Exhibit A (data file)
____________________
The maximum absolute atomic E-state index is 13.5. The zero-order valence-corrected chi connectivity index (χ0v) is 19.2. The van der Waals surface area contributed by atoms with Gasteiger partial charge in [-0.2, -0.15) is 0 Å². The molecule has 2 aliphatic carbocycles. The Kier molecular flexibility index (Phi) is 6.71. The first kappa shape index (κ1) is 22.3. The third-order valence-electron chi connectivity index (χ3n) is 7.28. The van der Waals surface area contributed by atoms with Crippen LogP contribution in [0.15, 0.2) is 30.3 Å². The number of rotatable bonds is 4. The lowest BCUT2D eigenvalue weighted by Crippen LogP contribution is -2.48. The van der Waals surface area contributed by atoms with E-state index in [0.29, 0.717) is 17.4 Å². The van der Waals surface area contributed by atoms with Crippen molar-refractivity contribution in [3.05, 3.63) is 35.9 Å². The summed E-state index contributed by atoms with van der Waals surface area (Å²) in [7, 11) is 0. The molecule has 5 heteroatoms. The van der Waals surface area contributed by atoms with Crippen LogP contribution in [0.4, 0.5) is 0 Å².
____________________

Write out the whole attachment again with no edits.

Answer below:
The maximum absolute atomic E-state index is 13.5. The zero-order valence-corrected chi connectivity index (χ0v) is 19.2. The van der Waals surface area contributed by atoms with Gasteiger partial charge in [-0.2, -0.15) is 0 Å². The molecule has 2 aliphatic carbocycles. The Kier molecular flexibility index (Phi) is 6.71. The first kappa shape index (κ1) is 22.3. The third-order valence-electron chi connectivity index (χ3n) is 7.28. The van der Waals surface area contributed by atoms with Crippen LogP contribution in [0.15, 0.2) is 30.3 Å². The number of rotatable bonds is 4. The lowest BCUT2D eigenvalue weighted by Crippen LogP contribution is -2.48. The van der Waals surface area contributed by atoms with E-state index in [0.29, 0.717) is 17.4 Å². The van der Waals surface area contributed by atoms with Crippen molar-refractivity contribution in [3.05, 3.63) is 35.9 Å². The summed E-state index contributed by atoms with van der Waals surface area (Å²) in [7, 11) is 0. The molecule has 5 heteroatoms. The van der Waals surface area contributed by atoms with Crippen LogP contribution in [0.4, 0.5) is 0 Å².